Anna Hartnell on The Inauguration of Donald Trump
Donald Trump’s inaugural address was always going to be ugly. His campaign speeches may have been successful at rallying crowds, but he is no great orator, and a bit of poison and malice is standard fare. While the vision of death and desolation in which he shrouded contemporary America struck a darker note than many anticipated, it is also undeniably the case that his dystopia is not so far from the truth.
What was surprising about Trump’s inaugural was that not only did it seem to dissolve the last 70 or so years of US history, which witnessed the nation’s assent to the position of unrivalled superpower, but it also eschewed the triumphalist rhetoric that has accompanied this rise. The post-1945 US supremacy that has defined the current world order appears to be on the wane, and on Friday Trump, far from making America ‘great again’, embodied the image of American decline.
Trump and his cronies have clearly been major beneficiaries of a neoliberal order that has shrunk the state, privatized the public goods, outsourced American jobs to exploit overseas labour, and redistributed wealth upwards. But his grotesque hypocrisy doesn’t take away from the fact that much of the US testifies to a bankrupt American dream. That the vast majority of Trump’s proposed policies will clearly bankrupt it further is a tragedy, but it is also highly ironic that this ‘post-truth’ president who habitually peddles fear and brazen lies has called out a reality that his predecessor shied away from.
Unlike Trump, Obama unreservedly assumed the mantle of American exceptionalism from the moment he entered the political arena. American exceptionalism is a discourse of American specialness that dates back to the seventeenth century when John Winthrop told a group of Puritans travelling to America that their new world would be a ‘city on a hill’ – a moral example to the rest of the world. It also has roots in the revolution – a central tenet of this narrative has been the idea of American innocence vis-a-vis imperialist tyranny. But American exceptionalism did not really cohere as a distinct political narrative until after the Second World War.
Successive postwar American presidents have adopted American exceptionalist rhetoric and imagery to project US supremacy. Ronald Reagan famously described the US as a ‘shining city on a hill’ and George W. Bush claimed that ‘our nation is chosen by God and commissioned by history to be a model to the world’. While Obama has been far more candid in pointing up the contradictions of the American project, his speeches have nonetheless cast the nation’s present as the culmination of an inexorable journey towards ever-greater freedom and progress. The boundless optimism of Obama’s soaring rhetoric has often masked a much less rosy reality.
The deeply problematic nature of American exceptionalism notwithstanding, Trump’s failure to engage with it seems almost more troubling still. It is a convention of inaugural addresses that they stress continuities and the importance of national unity. The theme of national renewal is obligatory. Yet Trump spurned almost all recognisable US historical references in favour of a mystical national ‘greatness’ and ‘glory’ that is evidenced not in the sacred expanses that lie between ‘sea to shining sea’ of Obama’s exceptionalist imaginary, but rather in the blood of patriots. That Trump’s is a fascist vision is reinforced, shockingly, by his choice to voice the ‘America First’ slogan of the 1930s that was the preserve of anti-Semitic, isolationist Nazi sympathisers bent on keeping the US out of the second world war. Trump has already reinstated the Churchill bust to its central position in the White House, but arguably this in itself is a slap in the face to the dream of European integration that animated Churchill and which has been a cornerstone of US foreign policy since 1945. It is a gesture of solidarity with Brexit Britain.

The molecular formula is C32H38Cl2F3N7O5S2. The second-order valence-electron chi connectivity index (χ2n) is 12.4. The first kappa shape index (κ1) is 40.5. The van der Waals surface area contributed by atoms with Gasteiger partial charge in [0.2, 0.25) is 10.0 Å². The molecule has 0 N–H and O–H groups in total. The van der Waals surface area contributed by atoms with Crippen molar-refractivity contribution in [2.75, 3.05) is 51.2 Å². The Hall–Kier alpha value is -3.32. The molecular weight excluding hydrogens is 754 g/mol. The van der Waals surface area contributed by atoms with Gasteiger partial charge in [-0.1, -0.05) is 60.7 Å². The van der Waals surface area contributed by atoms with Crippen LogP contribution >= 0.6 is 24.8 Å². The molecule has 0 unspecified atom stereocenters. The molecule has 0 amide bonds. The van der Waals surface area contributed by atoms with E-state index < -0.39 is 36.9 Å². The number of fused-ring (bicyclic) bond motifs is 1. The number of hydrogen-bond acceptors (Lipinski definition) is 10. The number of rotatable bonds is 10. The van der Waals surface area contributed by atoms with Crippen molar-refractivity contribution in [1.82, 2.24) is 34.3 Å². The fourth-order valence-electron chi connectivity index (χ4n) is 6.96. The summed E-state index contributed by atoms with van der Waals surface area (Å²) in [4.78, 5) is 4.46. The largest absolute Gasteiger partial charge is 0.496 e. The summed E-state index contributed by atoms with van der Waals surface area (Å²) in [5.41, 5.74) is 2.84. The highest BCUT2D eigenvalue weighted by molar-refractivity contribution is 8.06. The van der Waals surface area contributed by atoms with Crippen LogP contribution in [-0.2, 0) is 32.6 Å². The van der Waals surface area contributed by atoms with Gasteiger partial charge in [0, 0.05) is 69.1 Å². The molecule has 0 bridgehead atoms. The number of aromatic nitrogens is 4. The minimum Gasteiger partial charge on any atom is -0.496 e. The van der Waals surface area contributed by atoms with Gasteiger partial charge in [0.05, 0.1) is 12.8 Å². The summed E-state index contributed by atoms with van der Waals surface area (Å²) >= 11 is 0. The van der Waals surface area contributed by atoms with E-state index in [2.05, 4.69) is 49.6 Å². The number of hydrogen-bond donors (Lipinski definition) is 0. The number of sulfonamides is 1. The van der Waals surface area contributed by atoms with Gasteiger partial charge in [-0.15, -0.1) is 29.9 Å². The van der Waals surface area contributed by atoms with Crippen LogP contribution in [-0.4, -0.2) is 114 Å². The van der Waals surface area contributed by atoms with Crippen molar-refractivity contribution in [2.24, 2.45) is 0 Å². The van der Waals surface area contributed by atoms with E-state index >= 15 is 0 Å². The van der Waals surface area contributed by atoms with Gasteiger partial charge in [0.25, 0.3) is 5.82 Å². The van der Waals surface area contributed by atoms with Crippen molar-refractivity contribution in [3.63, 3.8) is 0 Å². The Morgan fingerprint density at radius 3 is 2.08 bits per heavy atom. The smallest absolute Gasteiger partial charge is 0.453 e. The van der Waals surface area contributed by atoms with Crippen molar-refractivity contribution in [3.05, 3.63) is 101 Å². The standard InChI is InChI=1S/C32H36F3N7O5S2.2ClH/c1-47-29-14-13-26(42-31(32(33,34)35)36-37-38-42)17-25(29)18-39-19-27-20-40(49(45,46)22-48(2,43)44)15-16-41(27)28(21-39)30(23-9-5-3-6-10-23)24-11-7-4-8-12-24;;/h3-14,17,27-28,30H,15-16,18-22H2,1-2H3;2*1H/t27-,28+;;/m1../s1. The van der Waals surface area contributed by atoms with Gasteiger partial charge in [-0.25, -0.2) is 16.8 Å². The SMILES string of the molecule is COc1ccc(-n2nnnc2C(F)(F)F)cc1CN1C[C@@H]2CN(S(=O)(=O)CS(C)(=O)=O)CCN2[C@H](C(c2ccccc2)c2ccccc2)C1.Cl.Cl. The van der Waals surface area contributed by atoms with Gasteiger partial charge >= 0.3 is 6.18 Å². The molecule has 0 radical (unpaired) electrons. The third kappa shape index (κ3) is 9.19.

Trump’s neo-fascism is perhaps a reminder that for all the pitfalls of American exceptionalism, its rejection of the nostalgic ‘blood, soil and land’ brand of European nationalism in favour of a national ideology with its eyes firmly on the future is a preferable alternative. American exceptionalism has been a potent vehicle for those across the political spectrum who have wanted to appropriate the victories of America’s liberal tradition to their own causes – legitimately, perhaps, in the case of the nation’s first black president, illegitimately, arguably, in the case of someone like Glenn Beck, who once tried to claim the Tea Party and the civil rights movement shared the same lineage with the nation’s larger march towards freedom. The danger of course is that these traditions are sanitized and usurped by a chauvinistic national myth. But at least they have been deemed desirable, with all self-respecting politicians wanting to name them as their own and quintessentially American.
Trump on the other hand, while rightly calling out a contemporary American dystopia, proposes to replace it with a nightmare. It is not at all surprising that Trump himself now appears to stand in for the dystopian end-point of the American dream – the ‘American carnage’ of his own imagination. What is unexpected is that he might make us nostalgic for the familiar tones of US nationalism, the lofty ideals that have for over half a century been audaciously, and often outrageously, wedded to the spectacle of US supremacy.
by Dr Anna Hartnell, January 2017